“I, William Moore, do hereby certify that I was Captain of Company I of the 51st Regiment of Ohio Volunteers, and am acquainted with Thomas Elliott, who was a member of my Company, and as I am informed is an applicant for an Invalid Pension.  That the said Thomas Elliott was mustered into service on or about the 3rd day of October, A.D. 1861, and discharged about the 17th day of October 1864 having become disabled from doing duty as a soldier from on or about the 2nd day of January A.D. 1863 while in the service of the United States, and in the line of duty as a soldier, in the manner and at the place as follows: at Battle of Stone River was shot and wounded by the enemy in the left leg above the knee, the ball passing through thigh it wholly disqualified him from further duty and sending him to the hospital causing an absence from the Co. of about five months. Also at Chickamauga Ga. in battle he was wounded again Sept 20, 1863 the ball entering his right side below the armpit passing around or through and making an exit on right side spinal column wholly disqualifying him from further duty and sending him to hospital causing his absence about seven months, all of which wounds were recd under my command as aforesaid being his comdg officer at the battle of Chickamauga. Was Lieutenant only at battle of Stone River.  That the said soldier was in good health at the time he entered the service, and the disability above referred to affected him while in the service, and at his discharge as follows: he was by his wounds wholly unfit for further service and should have been discharged by . . .”

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The more information on a stone…

…the happier you make your friendly neighborhood genealogist.

For much of the twentieth century, grave markers showed a name and two dates — and the dates may or may not have included month and day.  Chances are, the entirety of the information on the stone was this:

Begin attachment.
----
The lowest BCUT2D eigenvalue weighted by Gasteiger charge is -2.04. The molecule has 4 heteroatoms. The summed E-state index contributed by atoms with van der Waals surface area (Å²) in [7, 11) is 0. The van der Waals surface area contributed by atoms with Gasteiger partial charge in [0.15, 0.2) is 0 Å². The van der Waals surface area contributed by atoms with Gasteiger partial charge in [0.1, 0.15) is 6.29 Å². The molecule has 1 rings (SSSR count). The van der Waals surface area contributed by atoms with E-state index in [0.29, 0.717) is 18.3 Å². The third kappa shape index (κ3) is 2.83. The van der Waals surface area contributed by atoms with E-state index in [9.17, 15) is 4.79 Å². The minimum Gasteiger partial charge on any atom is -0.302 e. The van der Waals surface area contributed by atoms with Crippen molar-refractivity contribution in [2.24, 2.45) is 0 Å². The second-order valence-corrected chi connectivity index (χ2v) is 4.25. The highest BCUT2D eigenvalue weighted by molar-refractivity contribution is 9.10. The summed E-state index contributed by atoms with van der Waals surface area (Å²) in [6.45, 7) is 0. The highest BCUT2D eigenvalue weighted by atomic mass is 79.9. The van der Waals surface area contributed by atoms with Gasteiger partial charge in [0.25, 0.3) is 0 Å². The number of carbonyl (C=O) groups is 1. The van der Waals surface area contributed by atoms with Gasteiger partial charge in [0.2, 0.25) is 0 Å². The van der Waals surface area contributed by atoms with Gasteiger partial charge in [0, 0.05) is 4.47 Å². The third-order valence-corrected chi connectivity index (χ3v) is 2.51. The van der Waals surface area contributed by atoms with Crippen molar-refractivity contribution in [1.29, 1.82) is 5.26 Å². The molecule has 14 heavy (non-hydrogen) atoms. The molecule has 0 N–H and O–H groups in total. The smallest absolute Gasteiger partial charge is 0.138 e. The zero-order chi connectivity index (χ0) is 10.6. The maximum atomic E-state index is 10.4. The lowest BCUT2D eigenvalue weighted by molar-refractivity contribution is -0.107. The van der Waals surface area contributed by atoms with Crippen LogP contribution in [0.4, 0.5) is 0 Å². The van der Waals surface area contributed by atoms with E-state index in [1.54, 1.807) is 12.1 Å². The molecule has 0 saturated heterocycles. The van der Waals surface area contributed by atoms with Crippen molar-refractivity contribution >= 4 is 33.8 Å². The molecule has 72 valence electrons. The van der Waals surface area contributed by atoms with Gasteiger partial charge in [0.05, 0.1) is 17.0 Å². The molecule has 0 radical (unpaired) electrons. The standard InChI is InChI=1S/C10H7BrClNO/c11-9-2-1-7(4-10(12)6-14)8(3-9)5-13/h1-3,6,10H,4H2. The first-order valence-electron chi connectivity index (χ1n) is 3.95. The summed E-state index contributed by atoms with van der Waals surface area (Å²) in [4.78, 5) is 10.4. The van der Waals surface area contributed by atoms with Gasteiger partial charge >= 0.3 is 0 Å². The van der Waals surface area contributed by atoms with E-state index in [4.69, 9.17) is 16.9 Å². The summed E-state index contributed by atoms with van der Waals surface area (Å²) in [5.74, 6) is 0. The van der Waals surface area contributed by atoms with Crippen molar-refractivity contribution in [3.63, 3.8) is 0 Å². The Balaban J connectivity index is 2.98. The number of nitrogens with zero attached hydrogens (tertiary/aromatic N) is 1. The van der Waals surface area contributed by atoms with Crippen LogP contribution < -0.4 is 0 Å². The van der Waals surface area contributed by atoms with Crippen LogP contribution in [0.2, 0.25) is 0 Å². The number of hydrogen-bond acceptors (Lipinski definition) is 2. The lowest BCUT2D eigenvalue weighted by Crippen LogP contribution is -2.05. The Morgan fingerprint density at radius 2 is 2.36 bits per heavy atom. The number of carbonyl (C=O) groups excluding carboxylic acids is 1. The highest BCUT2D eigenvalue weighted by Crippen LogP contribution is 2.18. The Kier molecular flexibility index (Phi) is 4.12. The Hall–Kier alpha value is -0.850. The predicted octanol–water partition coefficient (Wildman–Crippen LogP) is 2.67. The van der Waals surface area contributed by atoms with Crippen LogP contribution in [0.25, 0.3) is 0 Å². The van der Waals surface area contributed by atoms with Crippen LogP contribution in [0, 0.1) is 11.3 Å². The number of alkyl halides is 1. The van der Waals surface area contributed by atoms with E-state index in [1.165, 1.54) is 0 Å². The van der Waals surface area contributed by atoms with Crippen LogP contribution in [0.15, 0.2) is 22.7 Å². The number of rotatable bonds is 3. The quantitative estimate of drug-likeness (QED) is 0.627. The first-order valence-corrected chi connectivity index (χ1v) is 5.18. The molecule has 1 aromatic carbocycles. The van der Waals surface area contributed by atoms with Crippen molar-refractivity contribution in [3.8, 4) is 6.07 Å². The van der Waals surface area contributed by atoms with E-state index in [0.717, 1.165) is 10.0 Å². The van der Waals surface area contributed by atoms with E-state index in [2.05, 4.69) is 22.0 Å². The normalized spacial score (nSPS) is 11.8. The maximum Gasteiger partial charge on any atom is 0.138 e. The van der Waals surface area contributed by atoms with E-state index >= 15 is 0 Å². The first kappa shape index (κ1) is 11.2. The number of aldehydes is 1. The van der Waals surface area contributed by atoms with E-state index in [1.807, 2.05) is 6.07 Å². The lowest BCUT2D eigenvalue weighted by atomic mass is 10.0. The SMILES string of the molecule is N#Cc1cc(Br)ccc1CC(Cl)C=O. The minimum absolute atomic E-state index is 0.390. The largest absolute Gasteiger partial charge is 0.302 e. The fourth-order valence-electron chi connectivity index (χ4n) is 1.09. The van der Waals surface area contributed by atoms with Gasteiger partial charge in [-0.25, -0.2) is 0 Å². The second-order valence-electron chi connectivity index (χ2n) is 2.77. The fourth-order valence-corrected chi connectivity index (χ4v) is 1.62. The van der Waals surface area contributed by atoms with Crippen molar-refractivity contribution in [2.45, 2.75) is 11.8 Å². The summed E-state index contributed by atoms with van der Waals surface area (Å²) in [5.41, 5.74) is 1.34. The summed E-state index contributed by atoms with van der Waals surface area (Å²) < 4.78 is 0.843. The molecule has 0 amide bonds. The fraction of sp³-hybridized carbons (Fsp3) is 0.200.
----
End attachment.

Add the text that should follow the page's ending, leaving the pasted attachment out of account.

JOHN DOE

1901-1956

But eventually, the trend ran to giving more information.  People started placing short statements like “Always Missed” or “Forever in our Hearts” on markers.  That trend has taken off these days to include additional information like marriage dates and the names of a couple’s children.

And then there’s this stone, which should make any local historian happy.  It even lists the names of all the grandchildren.  Now that’s thorough.

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An accidental Virginian

Nid oes a wna brydydd onid Duw a Nattur.

(Nothing makes a poet save God and Nature.)

In 1723 on the Isle of Anglesey (Ynys Mon), a boy was born who would grow up both troubled and greatly talented.  He is still celebrated as one of the great poets of Wales, who revitalized two ancient meters, the awdl and the cywydd. His name was Goronwy Owen and he died, strangely enough, in Virginia.

Like many creative people, he had difficulty holding on to regular employment.  He drank too much. He experienced great losses, not least of which was what amounted to exile from his homeland after 1746, being unable to find work there.  He buried two wives and several children.

Virginia was hardly a place Owen wanted to go.  For years, he had longed to return to his native island and wrote, “Pa bryd y caf weled f’anwylyd Mon doreithiog a’i man draethau?” (When shall I see my beloved fertile Mon and her tiny beaches?) Yet, with a family to support, he had to go wherever work could be found, and in 1756, that meant leaving Britain forever for a job at William & Mary.  He got on the ship with a pregnant wife and two children.  He arrived in Virginia with the children.

Once again, drinking and ‘riotous behavior’ meant he was not long employed.

The final ten years of his life, Owen was the pastor at St. Andrews in Brunswick County. He had a small farm where he grew tobacco.  No doubt he continued to pine for his homeland.

You can find more on Goronwy Owen online, or, you might be able to find a copy of Branwen Jarvis’ 1986 book Writers of Wales: Goronwy Owen.

I leave you with a short poem of Owen’s.

Diwedd sydd i flodeuyn

Ac unwedd fydd diwedd dyn.

Gnawd i ardd, ped fai’r harddaf,

Edwi, ‘n ol dihoeni haf.

(There is an end to a flower/And such is the end of man

The habit of a garden, though it be the loveliest

Is to wither, after the decline of summer.)

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The flowers in this picture are snowdrops, which not only bloom on Owen’s grave, but also bloom every year at his birthplace, Dafarn Goch.

Was ist das?

Sometimes, you’ll find stones that aren’t in English.  The language they’ll be in will differ depending on who settled in the area, but around here, the language that most often shows up is German. Two easy things to learn about German inscriptions are the “Geb.” and “Gest.” abbreviations.  Geb. is short for geboren, and is the birth date.  Gest. is short for gestorben and marks the death date.